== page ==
Blog Post

Flash for iPhone Confirmed; Ball in Apple’s Hands

From a blog post that launched a thousand rumors, comes confirmation that Adobe is, in fact, creating a way to bring Flash content to the iPhone.

Here is an excerpt from their official statement during a recent “town hall”:

“Upon a direct question from the audience, Paul Betlem for the first time publicly confirmed that Adobe is actively developing a Flash Player for Apple’s popular phone. He said (not direct quote) ‘My team is working on Flash on the iPhone, but it’s a closed platform.’ He noted that Apple makes all the decisions, so in other words, the ball is in Apple’s yard at this time. If Apple says yes, Adobe will have the player available in a very short time.”

It will be interesting to see how this makes it way through the Cupertino application gates since this will be a direct competitior to the built-in audio and video players and will also provide an alternate way to develop applications for Apple’s devices. Given how Flash-centric their new creative suite appears to be, this move by Adobe may be seen as a real threat to Apple’s hold on the platform.

Apple may have little choice but to let Adobe into their camp since Microsoft has licensed Flash Lite for their mobile devices and it is expected that the Android phone platform will also eventually support it (but support is not expected out of the gate).

Do you want or need Flash support on your phone? If you are a developer of Flash content, are you eager to adapt your creations to run on Apple’s iPods & iPhones? Keep the converation going in the comments!

23 Responses to “Flash for iPhone Confirmed; Ball in Apple’s Hands”

  1. James Farmer

    I want Flash on my iPhone for web browing . I would also like to play Hulu from Safari . If Flash isn’t allowed so I can get my full on web browsing , I will be leaving the iPhone for a phone that does support it . I love my iPhone and do not want to do it but if it isn’t doing the things I want to do on it , then sometimes you just have to let go .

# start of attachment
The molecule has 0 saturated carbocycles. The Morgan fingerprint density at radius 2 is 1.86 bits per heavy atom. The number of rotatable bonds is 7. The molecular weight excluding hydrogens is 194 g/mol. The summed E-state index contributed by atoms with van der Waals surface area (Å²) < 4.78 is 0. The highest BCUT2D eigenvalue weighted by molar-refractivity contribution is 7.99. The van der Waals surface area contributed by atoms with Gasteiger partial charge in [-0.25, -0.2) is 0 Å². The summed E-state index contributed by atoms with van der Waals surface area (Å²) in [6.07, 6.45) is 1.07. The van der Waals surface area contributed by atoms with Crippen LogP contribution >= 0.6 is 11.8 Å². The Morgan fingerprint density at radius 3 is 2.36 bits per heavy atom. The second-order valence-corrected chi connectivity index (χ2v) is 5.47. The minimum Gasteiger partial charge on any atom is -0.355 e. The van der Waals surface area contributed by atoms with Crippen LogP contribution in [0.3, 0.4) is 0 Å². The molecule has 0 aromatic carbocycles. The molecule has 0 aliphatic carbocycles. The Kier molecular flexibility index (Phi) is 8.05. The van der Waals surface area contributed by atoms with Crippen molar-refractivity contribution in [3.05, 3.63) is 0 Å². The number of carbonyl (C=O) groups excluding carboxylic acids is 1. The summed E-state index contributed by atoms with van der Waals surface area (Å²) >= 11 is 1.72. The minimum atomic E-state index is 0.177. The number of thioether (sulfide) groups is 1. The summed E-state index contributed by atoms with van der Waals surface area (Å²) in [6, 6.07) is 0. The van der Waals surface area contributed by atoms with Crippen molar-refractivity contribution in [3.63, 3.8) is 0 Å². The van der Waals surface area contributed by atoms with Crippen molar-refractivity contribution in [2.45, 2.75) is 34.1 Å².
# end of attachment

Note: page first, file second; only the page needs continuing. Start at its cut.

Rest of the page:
2. Flaah, like iphone evolves in a fluid environment and has been steadily becoming more feature rich. Remember the days when you had to be a “guru” just to get flash to connect to a database? If the hardware can handle it, I say let it in. I for one wouldn’t mind being able to take advantage if the software as a platform for game design.

  3. i don’t understand the knee-jerk “apple must be right” answers. are you crazy? a wifi-equipped internet device that can’t be used to watch “arrested development” in bed is not one worth having. who wouldn’t like to watch it for free on hulu, instead of paying $1.99 per episode on the itunes store? feel free to substitute any show you like.

  4. I’m with ya on that Infinite-T, but just a heads up on the local radio station issue:
    Try the free app titled AOL Radio. It’s got TONS of radio stations, including lots of locals. It’s probably my favorite app to-date.

  5. Infinite-t

    not having flash on my iPhone is really annoying. It’s supposed to be this über do all device… Without something as simple as flash, I can’t use my banks website, use local news station websites for sports updates and such, no “real” YouTube, ( the ones on the iPhone are a select few that have been converted) no streaming video, no streaming audio ( for my local radio station, cause my uber iPhone ahem.. Doesn’t have fm radio. Oh yea, no conection to some of my online community stuff( it’s in flash too). Out of all the things I wish it had, is flash. Now before the flaming begins, I am not some super user or rocket scientist or anything, but I am an average joe just like probably 90% of the iPhone users who would like apple to put aside whatever silly isues it has with simple pleasures like flash, mms, fm tuner, sterio blutoothe. I understand some of those would be a hardware issue, but flash would just be a simple update, it would really up the awesomeness , make a lot of current customers happy, probaly encourage many new ones.

  6. ^^ agreed. The thought that Flash is just video and animated ads is an outdated assumption.
    I can’t even view the latest headlines at (or any other NFL team page) on my iPhone.

  7. I think a lot of people here are missing the fact that “Flash” is more than animated ads these days, it’s the best, most ubiquitous, platform-independent virtual machine for delivering a desktop-like rich UI experience in a browser that is independent of every browser’s bizarre interpretation of CSS, HTML, & Javascript that affects AJAX app development and, more importantly, testing.